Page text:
Lesson 1: Two Over One Game Force

Two Over One Game Force, or 2/1 for short, is a bidding style that has improved the Standard (American) system. It’s based on Standard and is a five-card major approach. However, when opener has started with 1♦ or 1♥ or 1, and responder, in order to show their own (lower-ranked) suit, bids at the two level, they promise enough strength to force to at least game. Here are all the auctions where 2/1 applies:

  • 1♦ p 2♣. Game-forcing. Natural, showing at least four clubs, and at least opening strength (10 points are not enough). 
  • 1♥ p 2♣/2♦ Game-forcing. Natural, showing at least four clubs or diamonds, and at least opening strength.  
  • 1♠ p 2♣/2♦/2♥ Game-forcing. Natural, showing at least four clubs or diamonds, or five hearts, and opening+ strength.

2/1 doesn’t happen over 1openings, because it’s always possible to respond at the one-level.  If partner opened 1and you held K10642 A10 AQ65 108, you would simply respond 1showing four+ spades and 6+ points. You have made an unlimited and forcing bid. There was no reason to go to the two-level by bidding 2. Nor does 2/1 affect your major suit raises such as Bergen, Jacoby 2NT, Splinters. Constructive and obstructive raises apply as normal.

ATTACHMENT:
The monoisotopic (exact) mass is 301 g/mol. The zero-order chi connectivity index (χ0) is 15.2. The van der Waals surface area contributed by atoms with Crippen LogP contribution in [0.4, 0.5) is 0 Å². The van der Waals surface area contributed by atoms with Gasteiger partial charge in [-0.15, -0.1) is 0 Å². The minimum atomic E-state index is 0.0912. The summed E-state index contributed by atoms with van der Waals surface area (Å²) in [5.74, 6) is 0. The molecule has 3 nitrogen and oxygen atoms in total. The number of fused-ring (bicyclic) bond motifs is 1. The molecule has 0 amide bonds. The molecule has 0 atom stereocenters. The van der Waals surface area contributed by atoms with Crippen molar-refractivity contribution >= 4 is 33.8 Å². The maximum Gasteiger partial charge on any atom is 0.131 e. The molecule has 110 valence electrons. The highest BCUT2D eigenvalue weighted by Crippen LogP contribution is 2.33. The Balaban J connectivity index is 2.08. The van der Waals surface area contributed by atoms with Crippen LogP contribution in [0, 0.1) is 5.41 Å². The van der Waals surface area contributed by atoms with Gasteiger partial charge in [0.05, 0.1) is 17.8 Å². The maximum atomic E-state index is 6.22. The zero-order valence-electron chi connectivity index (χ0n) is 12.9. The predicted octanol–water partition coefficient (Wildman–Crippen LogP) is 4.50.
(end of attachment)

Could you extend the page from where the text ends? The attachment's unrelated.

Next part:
More descriptive auctions: The 2/1 style is more effective and easier than Standard because it’s good to know when you’re in a game forcing auction. 

ʽSystem off’ in competition: What happens if the opponents bid, e.g., 1- 2♣ (overcall) - 2? Now 2is a one round force only - it simply shows a good five+ card suit and 10+ HCP.

Opener’s Rebids: After a 2/1 sequence such as 1- p - 2, opener shows shape rather than strength. The bidding won’t stop below game and strength can be shown later. The same applies to responder.

How Does 2/1 Help to Locate Slams? Having slower auctions gives both opener and responder more room to agree a suit and to try for slam via cue bidding and then Blackwood.